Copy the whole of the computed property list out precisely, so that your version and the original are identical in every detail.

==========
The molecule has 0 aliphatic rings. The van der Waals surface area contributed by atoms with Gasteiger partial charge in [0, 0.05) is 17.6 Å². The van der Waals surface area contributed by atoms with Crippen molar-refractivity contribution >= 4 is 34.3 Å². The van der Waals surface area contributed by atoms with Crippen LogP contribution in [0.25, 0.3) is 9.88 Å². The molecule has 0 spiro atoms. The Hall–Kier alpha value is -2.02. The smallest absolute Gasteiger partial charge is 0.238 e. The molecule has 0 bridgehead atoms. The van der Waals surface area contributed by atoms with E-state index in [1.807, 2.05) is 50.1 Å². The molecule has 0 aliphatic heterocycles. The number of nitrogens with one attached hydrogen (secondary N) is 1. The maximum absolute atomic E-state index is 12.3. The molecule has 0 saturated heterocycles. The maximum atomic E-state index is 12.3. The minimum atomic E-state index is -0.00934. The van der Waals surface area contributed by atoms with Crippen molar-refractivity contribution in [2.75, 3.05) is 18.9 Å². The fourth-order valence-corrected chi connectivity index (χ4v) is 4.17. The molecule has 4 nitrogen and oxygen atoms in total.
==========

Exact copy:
The molecule has 0 aliphatic rings. The van der Waals surface area contributed by atoms with Gasteiger partial charge in [0, 0.05) is 17.6 Å². The van der Waals surface area contributed by atoms with Crippen molar-refractivity contribution >= 4 is 34.3 Å². The van der Waals surface area contributed by atoms with Crippen LogP contribution in [0.25, 0.3) is 9.88 Å². The molecule has 0 spiro atoms. The Hall–Kier alpha value is -2.02. The smallest absolute Gasteiger partial charge is 0.238 e. The molecule has 0 bridgehead atoms. The van der Waals surface area contributed by atoms with E-state index in [1.807, 2.05) is 50.1 Å². The molecule has 0 aliphatic heterocycles. The number of nitrogens with one attached hydrogen (secondary N) is 1. The maximum absolute atomic E-state index is 12.3. The molecule has 0 saturated heterocycles. The maximum atomic E-state index is 12.3. The minimum atomic E-state index is -0.00934. The van der Waals surface area contributed by atoms with Crippen molar-refractivity contribution in [2.75, 3.05) is 18.9 Å². The fourth-order valence-corrected chi connectivity index (χ4v) is 4.17. The molecule has 4 nitrogen and oxygen atoms in total.